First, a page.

Monsieur Verdoux suffered similar misunderstanding. Critics and audiences in America, expecting the lighted-hearted humor of Chaplin's Tramp films, instead got a bleak and edgy murder-mystery-comedy, so people backed away from it in disgust. A European fanbase sprouted a few years later, but Americans never fully embraced Verdoux until the 1970s.
Keaton in general was viewed with apathy at best for the greater part of his career, partly because his comedic style was viewed as overwrought and pretentious (although the French appreciated it, of course) and partly because his shtick was a lot more ironic and emotionally detached than Chaplin's in an era when hipster irony hadn't quite caught on. He's now been hailed by most critics as more imaginative and socially relevant than Chaplin (if not necessarily funnier), and quite a few current actors, most famously Johnny Depp, have looked to him for comic inspiration (many of Depp's goony facial expressions as Tonto in The Lone Ranger, for example, being pure Keaton).
The General was not only a box office failure but widely panned by critics for being too dramatic and for casting Confederates in the place of the film's heroes. It would subsequently be regarded as Keaton's greatest film - ironically, even as Confederate soldiers have become evenmoreunsympathetic in American popular folklore.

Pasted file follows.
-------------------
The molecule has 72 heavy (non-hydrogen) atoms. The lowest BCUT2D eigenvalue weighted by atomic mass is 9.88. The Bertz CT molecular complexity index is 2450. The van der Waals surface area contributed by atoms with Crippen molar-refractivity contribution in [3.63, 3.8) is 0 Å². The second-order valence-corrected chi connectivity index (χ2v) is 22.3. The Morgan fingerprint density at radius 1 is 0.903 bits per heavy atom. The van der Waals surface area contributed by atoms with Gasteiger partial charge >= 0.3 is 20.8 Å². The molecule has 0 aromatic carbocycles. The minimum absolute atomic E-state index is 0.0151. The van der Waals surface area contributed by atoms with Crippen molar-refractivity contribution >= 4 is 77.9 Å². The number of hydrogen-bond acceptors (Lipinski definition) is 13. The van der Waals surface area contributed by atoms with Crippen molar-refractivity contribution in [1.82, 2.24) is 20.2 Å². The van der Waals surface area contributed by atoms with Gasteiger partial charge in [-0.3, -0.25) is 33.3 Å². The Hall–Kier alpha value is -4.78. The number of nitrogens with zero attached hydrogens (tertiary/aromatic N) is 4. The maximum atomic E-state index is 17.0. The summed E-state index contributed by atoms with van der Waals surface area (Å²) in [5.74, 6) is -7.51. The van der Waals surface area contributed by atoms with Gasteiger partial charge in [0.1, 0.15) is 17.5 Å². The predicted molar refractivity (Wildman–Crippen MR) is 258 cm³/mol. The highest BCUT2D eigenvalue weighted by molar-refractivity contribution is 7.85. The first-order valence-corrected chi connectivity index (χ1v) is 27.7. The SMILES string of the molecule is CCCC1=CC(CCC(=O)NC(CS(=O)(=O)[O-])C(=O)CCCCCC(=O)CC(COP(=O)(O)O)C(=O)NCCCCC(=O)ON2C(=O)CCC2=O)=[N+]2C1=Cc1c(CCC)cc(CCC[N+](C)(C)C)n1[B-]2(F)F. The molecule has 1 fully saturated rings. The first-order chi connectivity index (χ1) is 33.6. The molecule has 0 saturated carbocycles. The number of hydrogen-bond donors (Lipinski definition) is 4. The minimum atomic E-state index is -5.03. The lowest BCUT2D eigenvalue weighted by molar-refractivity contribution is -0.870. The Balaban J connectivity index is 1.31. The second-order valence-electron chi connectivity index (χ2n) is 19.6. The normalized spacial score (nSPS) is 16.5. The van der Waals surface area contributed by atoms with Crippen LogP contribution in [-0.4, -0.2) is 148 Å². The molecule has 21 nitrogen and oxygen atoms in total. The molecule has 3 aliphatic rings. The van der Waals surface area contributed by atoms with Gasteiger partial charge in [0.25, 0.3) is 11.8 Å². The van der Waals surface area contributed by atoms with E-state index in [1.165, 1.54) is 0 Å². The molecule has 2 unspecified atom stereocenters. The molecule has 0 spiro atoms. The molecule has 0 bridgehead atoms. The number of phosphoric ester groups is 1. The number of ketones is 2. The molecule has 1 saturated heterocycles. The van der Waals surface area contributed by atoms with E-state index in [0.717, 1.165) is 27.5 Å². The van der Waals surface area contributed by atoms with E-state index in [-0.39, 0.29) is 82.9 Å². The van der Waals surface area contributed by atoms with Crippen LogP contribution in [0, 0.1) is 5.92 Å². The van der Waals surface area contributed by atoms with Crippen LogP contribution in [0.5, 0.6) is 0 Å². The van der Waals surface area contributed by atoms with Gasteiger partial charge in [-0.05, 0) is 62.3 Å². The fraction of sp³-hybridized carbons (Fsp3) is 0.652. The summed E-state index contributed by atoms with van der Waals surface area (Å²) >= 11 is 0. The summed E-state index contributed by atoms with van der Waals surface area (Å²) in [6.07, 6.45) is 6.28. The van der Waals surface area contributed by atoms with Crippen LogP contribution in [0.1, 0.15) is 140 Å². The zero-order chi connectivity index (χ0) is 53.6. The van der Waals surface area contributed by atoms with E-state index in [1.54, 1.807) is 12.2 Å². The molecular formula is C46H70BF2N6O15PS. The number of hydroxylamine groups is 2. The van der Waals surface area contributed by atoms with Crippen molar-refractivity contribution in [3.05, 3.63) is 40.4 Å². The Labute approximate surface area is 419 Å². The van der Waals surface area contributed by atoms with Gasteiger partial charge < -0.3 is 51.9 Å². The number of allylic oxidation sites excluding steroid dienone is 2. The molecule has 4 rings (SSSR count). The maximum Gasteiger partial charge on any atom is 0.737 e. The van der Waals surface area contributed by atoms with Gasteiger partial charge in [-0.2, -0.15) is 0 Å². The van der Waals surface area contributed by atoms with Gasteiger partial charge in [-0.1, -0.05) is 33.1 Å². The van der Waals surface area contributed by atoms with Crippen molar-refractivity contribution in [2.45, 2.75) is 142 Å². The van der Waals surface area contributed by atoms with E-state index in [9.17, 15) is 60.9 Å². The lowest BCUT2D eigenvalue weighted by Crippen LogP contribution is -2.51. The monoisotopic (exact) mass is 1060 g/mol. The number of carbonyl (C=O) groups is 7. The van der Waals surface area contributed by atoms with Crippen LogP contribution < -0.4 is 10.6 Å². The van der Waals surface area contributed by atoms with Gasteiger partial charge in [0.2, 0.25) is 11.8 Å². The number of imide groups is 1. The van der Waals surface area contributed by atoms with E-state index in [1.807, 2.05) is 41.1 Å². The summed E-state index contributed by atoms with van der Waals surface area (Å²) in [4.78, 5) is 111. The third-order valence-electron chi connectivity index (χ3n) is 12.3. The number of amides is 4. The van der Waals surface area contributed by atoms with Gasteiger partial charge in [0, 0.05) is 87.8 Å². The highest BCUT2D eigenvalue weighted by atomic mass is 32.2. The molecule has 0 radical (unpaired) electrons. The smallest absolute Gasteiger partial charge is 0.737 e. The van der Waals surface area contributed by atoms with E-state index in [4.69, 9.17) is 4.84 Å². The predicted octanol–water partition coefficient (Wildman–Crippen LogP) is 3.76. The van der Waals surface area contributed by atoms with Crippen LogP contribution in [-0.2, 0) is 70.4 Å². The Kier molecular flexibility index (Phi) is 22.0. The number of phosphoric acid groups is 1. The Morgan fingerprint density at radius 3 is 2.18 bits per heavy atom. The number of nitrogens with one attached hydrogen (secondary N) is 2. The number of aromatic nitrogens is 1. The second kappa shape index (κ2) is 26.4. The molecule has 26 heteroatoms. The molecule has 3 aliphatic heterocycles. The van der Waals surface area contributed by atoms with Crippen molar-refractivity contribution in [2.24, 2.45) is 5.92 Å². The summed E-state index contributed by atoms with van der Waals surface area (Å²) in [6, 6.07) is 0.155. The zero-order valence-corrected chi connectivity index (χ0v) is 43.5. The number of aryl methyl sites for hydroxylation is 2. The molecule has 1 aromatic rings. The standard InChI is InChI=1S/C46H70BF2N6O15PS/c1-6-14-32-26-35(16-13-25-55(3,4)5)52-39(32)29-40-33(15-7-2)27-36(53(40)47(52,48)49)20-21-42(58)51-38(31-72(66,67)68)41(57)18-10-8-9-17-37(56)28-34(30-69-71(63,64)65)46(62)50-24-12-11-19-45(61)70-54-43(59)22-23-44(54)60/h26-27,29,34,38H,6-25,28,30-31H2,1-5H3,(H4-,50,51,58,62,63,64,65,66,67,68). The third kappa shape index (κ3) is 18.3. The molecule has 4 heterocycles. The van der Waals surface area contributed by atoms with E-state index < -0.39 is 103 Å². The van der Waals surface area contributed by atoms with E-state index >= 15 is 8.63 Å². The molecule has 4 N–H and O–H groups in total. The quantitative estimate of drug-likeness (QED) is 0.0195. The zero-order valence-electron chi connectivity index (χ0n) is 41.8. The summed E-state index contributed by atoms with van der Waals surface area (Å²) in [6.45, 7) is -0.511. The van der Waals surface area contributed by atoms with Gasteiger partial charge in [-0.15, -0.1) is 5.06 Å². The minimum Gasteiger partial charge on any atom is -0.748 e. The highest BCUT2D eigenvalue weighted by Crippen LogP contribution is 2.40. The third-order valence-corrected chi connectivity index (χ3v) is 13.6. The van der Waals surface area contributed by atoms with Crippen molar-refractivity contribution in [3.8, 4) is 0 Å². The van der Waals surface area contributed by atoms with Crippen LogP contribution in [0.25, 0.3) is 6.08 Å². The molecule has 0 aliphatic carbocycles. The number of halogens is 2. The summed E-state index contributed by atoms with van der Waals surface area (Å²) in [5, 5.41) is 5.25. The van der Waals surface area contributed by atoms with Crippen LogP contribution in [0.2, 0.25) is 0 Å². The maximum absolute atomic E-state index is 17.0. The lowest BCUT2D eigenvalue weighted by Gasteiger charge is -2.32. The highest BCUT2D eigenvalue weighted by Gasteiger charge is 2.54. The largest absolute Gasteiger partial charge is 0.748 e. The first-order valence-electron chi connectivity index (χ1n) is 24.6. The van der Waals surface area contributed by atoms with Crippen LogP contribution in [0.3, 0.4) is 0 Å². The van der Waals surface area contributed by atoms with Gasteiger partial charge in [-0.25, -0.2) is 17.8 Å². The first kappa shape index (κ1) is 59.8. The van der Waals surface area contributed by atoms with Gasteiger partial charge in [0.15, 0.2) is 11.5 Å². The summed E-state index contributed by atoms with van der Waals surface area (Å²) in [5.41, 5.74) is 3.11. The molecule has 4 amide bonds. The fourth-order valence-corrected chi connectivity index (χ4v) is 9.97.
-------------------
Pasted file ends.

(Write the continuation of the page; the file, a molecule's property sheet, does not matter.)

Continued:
The Executive Meddling on Erich von Stroheim's Greed caused the film's plotline to be extremely compromised (this is understandable since the final cut Von Stroheim prepared for theaters was EIGHT HOURS LONG). By the time Greed reached cinemas, it was in a sorry hacked-apart state that no one found interesting. Critics and the public have since embraced the elements of the film that survived.
The silent 20s version of Ben Hur made a considerable amount of money (becoming one of the top grossers of 1925), but not enough to cover legal costs surrounding the film's troubled production process. MGM therefore counted it a failure. Nevertheless it continued to build income for the studio in re-releases over the following decades, doing astounding business until topped by the Charlton Heston remake.
The rise of the talkies in 1928 destroyed the box-office potential of two major releases from MGM: King Vidor's The Crowd and Victor Sjostrom's The Wind. Both have been hailed in recent years as highlights of silent cinema.
It also took decades just to find. The film was mercilessly chopped down and taken apart by censors just after its premiere, and the original copies were all but destroyed. The director's original cut was thought to be lost for years until a copy was found in a closet in a Norwegian mental institution in 1981. Up until then, only the dissected and significantly shorter censored version was available. Since its rediscovery, the full cut of the film has been very well-received, especially by musicians and composers, who have created a variety of scores for the silent film.